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Video — Journey to the Crib Episode 7: Financing Fertility Treatment
[text on screen]: Journey to the Crib. Fertility Talk with Pam and Dr. Dave
Pamela Madsen: Hi. I'm Pamela Madsen, and welcome to another segment of Journey to the Crib.
And I'm here with Dr. Dave Kreiner, who is the founder of East Coast Fertility. Thanks for joining us!
[text on screen]: Episode 7: Financing Treatment
Pamela Madsen: With the recession and the cutback in credit for people, a lot of the traditional ways that couples who were trying to have babies financed their treatment was through, you know, second mortgages on their home, credit, Mom and Dad, retirement funds.
A lot of these things are shrinking now and they're not available.
So, what are programs like East Coast Fertility doing to help patients finance their fertility treatments?
Dr. Dave Kreiner: Fortunately, we were selected by the New York State Department of Health to provide the grants for IVF.
We also provide our own, internal East Coast Fertility grants. And we have IVF studies as well.
The New York State department of health grant is especially rich. Unfortunately, there is limited funding so we can't offer it to everybody. But basically they're income-based.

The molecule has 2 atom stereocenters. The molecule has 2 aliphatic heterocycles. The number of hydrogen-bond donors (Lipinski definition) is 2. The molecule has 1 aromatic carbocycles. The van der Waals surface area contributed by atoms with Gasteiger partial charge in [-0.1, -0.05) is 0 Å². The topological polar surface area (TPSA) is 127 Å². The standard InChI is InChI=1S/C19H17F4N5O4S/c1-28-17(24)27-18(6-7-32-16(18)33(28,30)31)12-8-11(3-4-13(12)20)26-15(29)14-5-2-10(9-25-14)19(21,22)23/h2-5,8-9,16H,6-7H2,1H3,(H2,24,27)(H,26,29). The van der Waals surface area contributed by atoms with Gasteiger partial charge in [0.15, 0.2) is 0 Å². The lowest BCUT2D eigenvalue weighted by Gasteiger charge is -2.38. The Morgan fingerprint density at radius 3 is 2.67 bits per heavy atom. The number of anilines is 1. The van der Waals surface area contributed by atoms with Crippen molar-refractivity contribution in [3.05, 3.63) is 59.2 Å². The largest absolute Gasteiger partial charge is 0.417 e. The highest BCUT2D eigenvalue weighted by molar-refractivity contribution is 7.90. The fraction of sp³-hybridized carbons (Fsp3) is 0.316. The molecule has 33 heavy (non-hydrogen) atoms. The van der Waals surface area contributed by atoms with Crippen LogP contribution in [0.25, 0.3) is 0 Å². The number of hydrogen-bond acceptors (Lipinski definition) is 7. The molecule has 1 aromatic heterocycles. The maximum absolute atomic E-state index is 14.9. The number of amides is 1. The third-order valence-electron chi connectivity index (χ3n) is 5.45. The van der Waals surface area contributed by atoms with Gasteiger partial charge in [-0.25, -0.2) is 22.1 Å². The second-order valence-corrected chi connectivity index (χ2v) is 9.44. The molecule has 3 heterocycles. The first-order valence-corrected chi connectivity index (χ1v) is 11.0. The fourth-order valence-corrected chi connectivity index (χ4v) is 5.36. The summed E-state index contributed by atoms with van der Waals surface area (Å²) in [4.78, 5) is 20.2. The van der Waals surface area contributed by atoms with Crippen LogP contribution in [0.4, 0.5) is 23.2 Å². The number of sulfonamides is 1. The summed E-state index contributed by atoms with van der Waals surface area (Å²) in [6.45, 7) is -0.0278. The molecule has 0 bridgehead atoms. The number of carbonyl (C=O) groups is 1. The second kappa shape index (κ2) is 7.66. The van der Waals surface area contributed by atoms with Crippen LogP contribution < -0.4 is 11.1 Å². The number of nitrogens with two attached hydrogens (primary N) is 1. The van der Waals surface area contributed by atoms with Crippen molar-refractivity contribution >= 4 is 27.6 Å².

Our internal grants, we can offer IVF for couples that have an income of $100,000 or less.
The basic IVF at $6,900, and, again, it's adjusted by income up to $200,000. The cost share for patients for basic IVF is $9,900.
We also have some financing for those patients who don't have the cash up front. Fortunately, they've been able to utilize our financing program, which seems to be quite fair.
We also have, as we mentioned, the IVF studies. So, patients who do the ECF grant, as we call it, are able to get their medications covered and even more grant money when they do the IVF study in addition to receiving the ECF grant.
Pamela Madsen: You know, I was once debating somebody on health care on television and he said to me, "You know, if a patient can't afford $60,000, you know, to have their children, then they shouldn't be parents."
And I looked at this guy and I said, "Did your mother have $60,000 in a savings account when she conceived you?" And the guy turned about five shades of red and he said, "No, she didn't."
So, I think that's, you know, I think that's a really good lesson.
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